Posted by Kalyani M. on Jul 3, 2013
Many enterprises are already familiar with malware. IT teams regularly provide maintenance on devices and best practices for avoiding contracting malware on a corporate network. But according to recent news, malware isn’t just coming from hackers these days, but from big governments around the world. Protect your sensitive company and consumer data from government backed malware and legal snoops by shielding information in a private cloud service that provides user anonymity.
According to a recent Reuters special report, the United States government has become the largest single buyer of malware in the world, sparking a wave of protest and concern from both consumers and enterprises. The securities industry has voiced concerns over the government’s refusal to register purchased vulnerabilities, which would help enterprises and consumers to fight against malware developments. Instead, the government has used such exploits to develop spy technologies and cyber weapons to wage an ongoing cyber war against foreign networks. However, according to former White House cyber security advisor Richard Clarke, this aggressive cyber defense strategy has left American consumers and enterprises vulnerable to hacking and security breaches from their own government. Clarke said, “If the U.S. government knows of a vulnerability that can be exploited, under normal circumstances, its first obligation is to tell U.S. users.” And a recent New York Times report revealed that the Obama administration has established the right to stage a pre-emptive cyber attack against any perceived threat under the guise of defense.
Such developments have whittled away at consumer confidence in the possibility of a more private Internet. And the justified paranoia doesn’t just stop at the NSA’s notorious PRISM program, with reports that such data mining isn’t limited to those nine major technology firms, with thousands of finance, technology, and manufacturing companies willingly handing data over to the U.S. government on a routine basis in return for benefits like access to classified data. According to Bloomberg’s Michael Riley, such companies and firms have ongoing agreements with agencies like the NSA, FBI, and CIA to provide data the could potentially bolster national security while helping develop offensive strategies against suspected enemies of the U.S. Even programs that purportedly only cover infrastructure can undermine privacy as shown in the NSA program called Einstein 3. Originally developed to protect government devices against hackers, Einstein 3 monitors billions of emails between government computers to check for malware.
But the threat of malware doesn’t just come from the U.S. government as malware has been traced to governmental sources all around the world. One example is found in the discovery by Trend Micro researchers of Brazilian government websites that have served malware variants to site visitors under the guise of Flash Player and Adobe updates. The malware drops an executable and Java file disguised as a generic .GIF file. Once the malware alters the system’s security settings, it begins downloading additional files including a .JAR file that establishes a new administrator account. This account enables multiple remote desktop sessions, giving hackers remote access over the computer.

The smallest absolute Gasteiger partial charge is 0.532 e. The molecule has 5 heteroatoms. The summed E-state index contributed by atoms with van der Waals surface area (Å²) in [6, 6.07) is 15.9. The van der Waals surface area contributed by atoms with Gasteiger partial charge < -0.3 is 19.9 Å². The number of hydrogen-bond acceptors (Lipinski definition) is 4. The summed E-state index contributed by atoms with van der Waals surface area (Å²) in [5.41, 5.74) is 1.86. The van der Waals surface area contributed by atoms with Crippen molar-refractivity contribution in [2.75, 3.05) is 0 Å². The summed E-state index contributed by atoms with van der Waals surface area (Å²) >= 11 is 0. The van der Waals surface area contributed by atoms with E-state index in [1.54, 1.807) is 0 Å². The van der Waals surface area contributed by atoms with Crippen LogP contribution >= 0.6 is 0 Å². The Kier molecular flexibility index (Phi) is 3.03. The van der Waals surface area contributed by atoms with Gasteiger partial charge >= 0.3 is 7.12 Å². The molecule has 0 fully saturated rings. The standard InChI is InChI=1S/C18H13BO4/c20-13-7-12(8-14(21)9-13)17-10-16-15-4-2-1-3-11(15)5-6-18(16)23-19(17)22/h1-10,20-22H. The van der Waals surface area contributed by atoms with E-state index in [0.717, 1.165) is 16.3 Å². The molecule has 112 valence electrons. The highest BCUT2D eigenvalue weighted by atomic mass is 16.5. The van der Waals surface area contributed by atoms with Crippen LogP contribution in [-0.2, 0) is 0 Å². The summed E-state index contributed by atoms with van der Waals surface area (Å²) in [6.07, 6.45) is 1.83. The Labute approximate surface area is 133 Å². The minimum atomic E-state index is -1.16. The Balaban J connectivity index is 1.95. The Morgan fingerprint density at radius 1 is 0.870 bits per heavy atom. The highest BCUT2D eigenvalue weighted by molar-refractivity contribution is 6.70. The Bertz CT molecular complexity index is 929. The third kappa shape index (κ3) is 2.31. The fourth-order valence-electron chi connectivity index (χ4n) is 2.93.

Another instance of government-backed malware is the dangerous NetTraveler, which has infiltrated the systems of more than 300 victims in forty countries. Targets included government agencies and private organizations involved in sectors like communications, nanotechnology, and nuclear power. According to Kaspersky, NetTraveler dates back to 2004 and is likely traced to China as a cyber-spying tool. Many targets are Uigher and Tibetan activists and according to a Kaspersky spokesperson, “Based on collected intelligence, we estimate the group size to about 50 individuals, most of which speak Chinese natively and have working knowledge of the English language,” said a spokesperson for Kaspersky. The Kaspersky spokesperson also said, “NetTraveler is designed to steal sensitive data as well as log keystrokes, and retrieve file system listings and various Office or PDF documents.” NetTraveler infiltrates victims through spear-phishing emails with Microsoft Office attachments. The malicious attachments targeted the CVE-2010-3333 and CVE-2012-0158 vulnerabilities that have since been patched by Microsoft.
Shielding Private Data with SpiderOak
A great way to shield sensitive consumer and corporate data from any snooping eyes is through storing and syncing with a private cloud service provider. For enterprises looking for a truly private cloud, SpiderOak Blue offers fully private “public” and onsite server deployment options for full flexibility. Choosing the right third party cloud service can be a challenge as many services on the market have security gaps that leave private data vulnerable to third party attacks, malware, and legal snooping. But SpiderOak sets itself apart from the rest of the market by providing a fully private cloud service featuring all of the benefits of cloud storage along with 100% data anonymity.
SpiderOak protects sensitive enterprise data through 256-bit AES encryption so that sensitive files and passwords stay private. Authorized accounts can store and sync sensitive data with complete privacy, because this cloud service has absolutely “zero-knowledge” of user passwords or data. And all plaintext encryption keys are exclusively stored on approved devices, as SpiderOak never hosts plaintext data. SpiderOak Blue’s private cloud services are available for enterprises on Windows, Mac, and Linux platforms, along with Android and iOS mobile devices, making this one of the only cross-platform solutions on the market.